Rays Fall 5-1 to Jays, Red Sox Magic Number Now 4

ST PETERSBURG, FL - SEPTEMBER 23: Pitcher David Price #14 of the Tampa Bay Rays pitches against the Toronto Blue Jays during the game at Tropicana Field on September 23, 2011 in St. Petersburg, Florida. (Photo by J. Meric/Getty Images)

Looking at the line score doesn't tell the story of David Price's outing. He didn't pitch poorly, allowing two earned runs and striking out seven in six innings of work. The issues came with his fielding. He made two errors in the third inning that lead to three Blue Jay runs, putting the Rays in an early Grand Canyon sized hole.

With a man on first and one out, Price snagged a come-backer -- it may have ended up being a double play he had left it alone -- and fired the ball to second base. The runner had a good enough lead that Price should have gotten the sure out at first base. Doing so would have changed the whole outcome of the inning in my opinion. Instead of two men on and one out it would have been a man on second and two outs. That would have prevented what happened two batters later. With the bases loaded and one out, Eric Thames hit a chopper to the mound, Price lunged to his left, fielded the ball and made a high throw home, the ball glancing off of Kelly Shoppach's glove and skipping away allowing two runs to score.

Price has never been a great fielder, and those two throws were hurried and unfortunately set the tone for the night. For those of you saying Price isn't a big game pitcher...just stop. Were his August 12th and 17th starts at New York and Boston where he went eight innings in each allowing one total run not big games? What about his starts late last season against the Yankees and Orioles, before the Rays had clinched anything, where he equally as impressive? There's also the 2008 playoffs. That narrative is simply untrue.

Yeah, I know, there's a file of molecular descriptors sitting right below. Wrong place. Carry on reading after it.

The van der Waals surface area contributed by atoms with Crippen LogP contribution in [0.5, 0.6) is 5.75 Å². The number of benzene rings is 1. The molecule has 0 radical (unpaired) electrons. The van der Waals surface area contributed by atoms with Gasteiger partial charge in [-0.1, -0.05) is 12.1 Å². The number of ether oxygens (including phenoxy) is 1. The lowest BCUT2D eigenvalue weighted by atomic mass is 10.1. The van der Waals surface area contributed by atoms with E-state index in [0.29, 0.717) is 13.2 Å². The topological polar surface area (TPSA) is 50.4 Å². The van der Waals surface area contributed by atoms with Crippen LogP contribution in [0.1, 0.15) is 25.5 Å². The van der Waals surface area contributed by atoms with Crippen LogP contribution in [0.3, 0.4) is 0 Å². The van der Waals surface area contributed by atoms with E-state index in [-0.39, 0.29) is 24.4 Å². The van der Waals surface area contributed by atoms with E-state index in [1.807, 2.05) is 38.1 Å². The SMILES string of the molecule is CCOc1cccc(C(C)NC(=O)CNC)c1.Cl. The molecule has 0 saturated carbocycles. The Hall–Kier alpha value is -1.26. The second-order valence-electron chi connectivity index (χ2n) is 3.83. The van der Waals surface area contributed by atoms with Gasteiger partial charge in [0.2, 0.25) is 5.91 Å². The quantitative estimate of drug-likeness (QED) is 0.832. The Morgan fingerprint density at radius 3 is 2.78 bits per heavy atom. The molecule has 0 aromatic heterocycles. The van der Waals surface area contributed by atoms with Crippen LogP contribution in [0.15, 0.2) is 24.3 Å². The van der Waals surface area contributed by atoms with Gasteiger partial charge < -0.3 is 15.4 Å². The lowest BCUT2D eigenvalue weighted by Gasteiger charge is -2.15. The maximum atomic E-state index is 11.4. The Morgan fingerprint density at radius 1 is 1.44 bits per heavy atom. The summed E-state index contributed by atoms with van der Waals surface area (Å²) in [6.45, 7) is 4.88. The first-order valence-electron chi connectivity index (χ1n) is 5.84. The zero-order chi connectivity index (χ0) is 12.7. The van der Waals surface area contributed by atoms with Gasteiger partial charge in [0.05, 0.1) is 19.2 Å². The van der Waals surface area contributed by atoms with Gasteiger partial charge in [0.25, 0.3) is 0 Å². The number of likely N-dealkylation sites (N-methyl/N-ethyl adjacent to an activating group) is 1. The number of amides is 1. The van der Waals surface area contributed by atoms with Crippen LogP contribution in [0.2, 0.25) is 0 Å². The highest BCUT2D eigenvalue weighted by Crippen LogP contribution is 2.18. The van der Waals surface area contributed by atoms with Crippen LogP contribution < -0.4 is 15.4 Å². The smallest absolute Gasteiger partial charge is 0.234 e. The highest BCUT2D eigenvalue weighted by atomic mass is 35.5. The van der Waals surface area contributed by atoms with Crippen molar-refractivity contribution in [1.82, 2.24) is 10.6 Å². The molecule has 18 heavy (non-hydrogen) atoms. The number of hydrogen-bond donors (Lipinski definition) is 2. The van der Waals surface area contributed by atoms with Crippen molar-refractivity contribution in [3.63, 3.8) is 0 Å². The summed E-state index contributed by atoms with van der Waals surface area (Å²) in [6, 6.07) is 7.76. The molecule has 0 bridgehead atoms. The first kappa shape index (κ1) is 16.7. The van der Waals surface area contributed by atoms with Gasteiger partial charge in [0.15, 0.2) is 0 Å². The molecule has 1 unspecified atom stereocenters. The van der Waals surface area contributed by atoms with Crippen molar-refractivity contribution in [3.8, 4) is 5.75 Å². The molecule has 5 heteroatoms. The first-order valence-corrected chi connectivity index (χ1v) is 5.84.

In typical fashion when Price starts, the Rays offensive failed to give him much support. In his 13 losses this season the team has scored 18 runs total. In short, Brandon Morrow was fantastic. He can be hit and miss at times, but when he's firing on all cylinders he's extremely tough to hit. He struck out nine in his seven innings of work, but that doesn't really do his stuff justice. He induced 18 swinging strikes, with 12 coming on his 30 sliders. That's 24 percent, which is more than his stupidly high season average of 19 percent. The Rays had a few chances to get at him early, leaving men in scoring position in the first, second and seventh innings. In the seventh Kelly Shoppach came to the plate with two on and two out. Even though Morrow has reverse splits it seemed like a good time to pinch hit. It's not as if Shoppach has any success at all against right handed pitching. You have expanded benches for a reason this time of the year and it seemed like a waste of an opportunity, no matter how fleeting the moment may have felt.

B.J. Upton was ejected in the eighth inning after arguing with the umpire after being called out trying to steal second base with one out. It was an odd time to attempt a steal, especially with Longoria at the plate. Maddon said that there was no hit and run on, so either there was a missed sign or it was a mental error on B.J.'s behalf. I'm not one to usually criticize Upton, but he did peek back at home plate one too many times and came up out of his slide for some reason, letting a ball that bounced coming into the base beat him there.

  • With the Red Sox idle it the Rays fall to 2.5 games back with five to play. They desperately need to win out and have the Yankees sweep the Sox this weekend. 
  • The double play Morrow induced in the eighth was his first in over a year. That's pretty amazing.
  • Ramos, De La Rosa and Howell looked very good in relief
  • Thanks again to all those who attended the game via our Operation Devastation promotion.
Maddon's post-game audio for your listening pleasure
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